Real Spellers

English Makes Sense!

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When we started distance learning due to the COVID-19 pandemic, I knew that I wanted to continue working on SWI with my students, but this also presented some challenges, such as:

-We were asked to provide lessons that students could access on their own time-schedule, meaning I wouldn't be there to lead the investigation through student questions. 

-I was providing lessons for my class, as well as other Grade 2 classes who had a very different level of exposure to SWI. I needed to create something that would support all of these learners, and their parents, who also might not know about SWI.

Here is the first lesson that I created, which is much more "instructional" than "investigative", but these are strange times that we are living in so it had to be different than my usual style of teaching. I decided to follow the format of the 4 questions to lead the learner through a word investigation process. My original document included some voice-overs specific to our learners, which I have left out of this version as I thought it might make it easier for others to use this with their own spin. I hope that others can find this useful. Please feel free to make a copy for your own use.

https://docs.google.com/presentation/d/1KdTOvFPlUVQitfxuWmTZIZ2Zo_bh9FtgXxenHiD5Tew/edit?usp=sharing

Comments (2)

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I must admit that in this case, I did not even try to further analyze <magnet> as I had to recognize that word study is foreign to most of the families who were accessing this lesson and I did not want to overwhelm during an already overwhelming situation.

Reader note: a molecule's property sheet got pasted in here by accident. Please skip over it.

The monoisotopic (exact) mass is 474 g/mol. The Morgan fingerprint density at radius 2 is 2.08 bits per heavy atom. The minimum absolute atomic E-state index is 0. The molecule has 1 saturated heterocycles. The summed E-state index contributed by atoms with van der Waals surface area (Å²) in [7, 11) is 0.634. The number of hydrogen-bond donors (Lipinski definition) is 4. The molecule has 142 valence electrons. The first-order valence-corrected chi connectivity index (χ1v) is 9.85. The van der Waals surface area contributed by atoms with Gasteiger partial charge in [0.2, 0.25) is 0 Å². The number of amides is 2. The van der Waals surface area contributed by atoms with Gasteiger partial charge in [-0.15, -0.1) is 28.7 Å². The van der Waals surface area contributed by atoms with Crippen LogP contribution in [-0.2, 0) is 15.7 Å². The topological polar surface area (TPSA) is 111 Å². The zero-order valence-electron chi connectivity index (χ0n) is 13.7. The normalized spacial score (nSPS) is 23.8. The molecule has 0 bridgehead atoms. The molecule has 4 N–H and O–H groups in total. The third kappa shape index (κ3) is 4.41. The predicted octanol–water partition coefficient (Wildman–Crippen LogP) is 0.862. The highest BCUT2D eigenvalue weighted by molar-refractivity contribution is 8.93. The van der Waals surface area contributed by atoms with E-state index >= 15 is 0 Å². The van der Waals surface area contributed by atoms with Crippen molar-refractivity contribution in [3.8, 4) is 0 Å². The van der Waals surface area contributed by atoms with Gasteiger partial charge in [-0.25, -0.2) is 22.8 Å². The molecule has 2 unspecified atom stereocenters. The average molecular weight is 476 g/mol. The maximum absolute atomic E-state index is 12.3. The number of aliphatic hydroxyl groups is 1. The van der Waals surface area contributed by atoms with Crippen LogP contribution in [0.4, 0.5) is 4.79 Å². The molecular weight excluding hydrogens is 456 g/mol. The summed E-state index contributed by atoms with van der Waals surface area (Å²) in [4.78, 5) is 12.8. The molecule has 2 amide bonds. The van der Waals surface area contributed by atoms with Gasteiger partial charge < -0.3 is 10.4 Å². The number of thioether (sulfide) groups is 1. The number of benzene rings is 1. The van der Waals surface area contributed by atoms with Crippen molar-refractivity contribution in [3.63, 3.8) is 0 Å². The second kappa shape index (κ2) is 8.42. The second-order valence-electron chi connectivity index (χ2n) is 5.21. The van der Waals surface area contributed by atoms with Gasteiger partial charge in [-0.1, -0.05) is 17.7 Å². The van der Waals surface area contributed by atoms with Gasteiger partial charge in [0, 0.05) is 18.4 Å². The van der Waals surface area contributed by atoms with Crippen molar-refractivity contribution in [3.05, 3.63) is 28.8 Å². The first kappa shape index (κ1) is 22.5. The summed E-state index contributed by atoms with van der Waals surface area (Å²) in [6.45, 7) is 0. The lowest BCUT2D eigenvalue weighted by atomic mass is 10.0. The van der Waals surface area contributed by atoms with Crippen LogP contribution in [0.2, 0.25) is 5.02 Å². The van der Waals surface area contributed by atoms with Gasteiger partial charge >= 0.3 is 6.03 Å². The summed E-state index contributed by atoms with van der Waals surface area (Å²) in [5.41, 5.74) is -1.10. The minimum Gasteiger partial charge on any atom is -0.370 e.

But, looking a little deeper now, I see that it is related to <magnesia>.

<magnificent> would also be a very interesting study. I came across <magnify> and <magnanimous>, which share that same sense of "great"

Amber Cahill
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Great stuff Amber!

Looking forward to pointing people to this set of words and support for investigating them.

Your analysis provoked me to wonder if perhaps <magnet> is not a base, but complex. I'm wondering about the possible analysis <magn + et>. You may well have thought of that and chose not to fully analyze the word for this purpose -- which might be my choice too! And yet I have not actually confirmed that there is a base <magn>. I did wonder if the word <magnificent> might be related. I was wondering about some kind of metaphorical sense of something so wonderful you are "attracted to it". But my search in Etymonline showed me I needed to reject that hypothesis. It goes back to another root magnus for "great". Following that trail I found the word "magnate" like a "real estate magnate" that has always seemed odd to me. No I know why, I was probably thinking of a relationship to "magnet" which didn't make sense to me -- because it doesn't make sense!

I wonder if someone else wants to pick up the baton and see if we can find evidence for whether <magnet> is best understood as a base or complex? What does the evidence tell us?

Peter Bowers
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